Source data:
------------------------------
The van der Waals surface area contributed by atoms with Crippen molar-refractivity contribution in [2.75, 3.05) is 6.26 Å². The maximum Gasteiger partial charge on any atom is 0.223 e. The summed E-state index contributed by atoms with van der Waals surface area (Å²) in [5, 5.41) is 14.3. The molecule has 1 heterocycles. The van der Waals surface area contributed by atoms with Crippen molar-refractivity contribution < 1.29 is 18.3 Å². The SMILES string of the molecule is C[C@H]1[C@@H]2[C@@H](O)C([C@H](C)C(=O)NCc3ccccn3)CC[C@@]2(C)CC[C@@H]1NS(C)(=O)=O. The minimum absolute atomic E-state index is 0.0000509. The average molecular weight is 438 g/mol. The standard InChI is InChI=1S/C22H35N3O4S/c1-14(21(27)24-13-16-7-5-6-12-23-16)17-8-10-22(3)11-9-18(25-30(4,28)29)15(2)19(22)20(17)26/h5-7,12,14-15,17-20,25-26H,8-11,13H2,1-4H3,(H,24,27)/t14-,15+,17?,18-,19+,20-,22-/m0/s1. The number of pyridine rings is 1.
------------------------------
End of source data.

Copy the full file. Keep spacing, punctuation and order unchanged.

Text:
The van der Waals surface area contributed by atoms with Crippen molar-refractivity contribution in [2.75, 3.05) is 6.26 Å². The maximum Gasteiger partial charge on any atom is 0.223 e. The summed E-state index contributed by atoms with van der Waals surface area (Å²) in [5, 5.41) is 14.3. The molecule has 1 heterocycles. The van der Waals surface area contributed by atoms with Crippen molar-refractivity contribution < 1.29 is 18.3 Å². The SMILES string of the molecule is C[C@H]1[C@@H]2[C@@H](O)C([C@H](C)C(=O)NCc3ccccn3)CC[C@@]2(C)CC[C@@H]1NS(C)(=O)=O. The minimum absolute atomic E-state index is 0.0000509. The average molecular weight is 438 g/mol. The standard InChI is InChI=1S/C22H35N3O4S/c1-14(21(27)24-13-16-7-5-6-12-23-16)17-8-10-22(3)11-9-18(25-30(4,28)29)15(2)19(22)20(17)26/h5-7,12,14-15,17-20,25-26H,8-11,13H2,1-4H3,(H,24,27)/t14-,15+,17?,18-,19+,20-,22-/m0/s1. The number of pyridine rings is 1.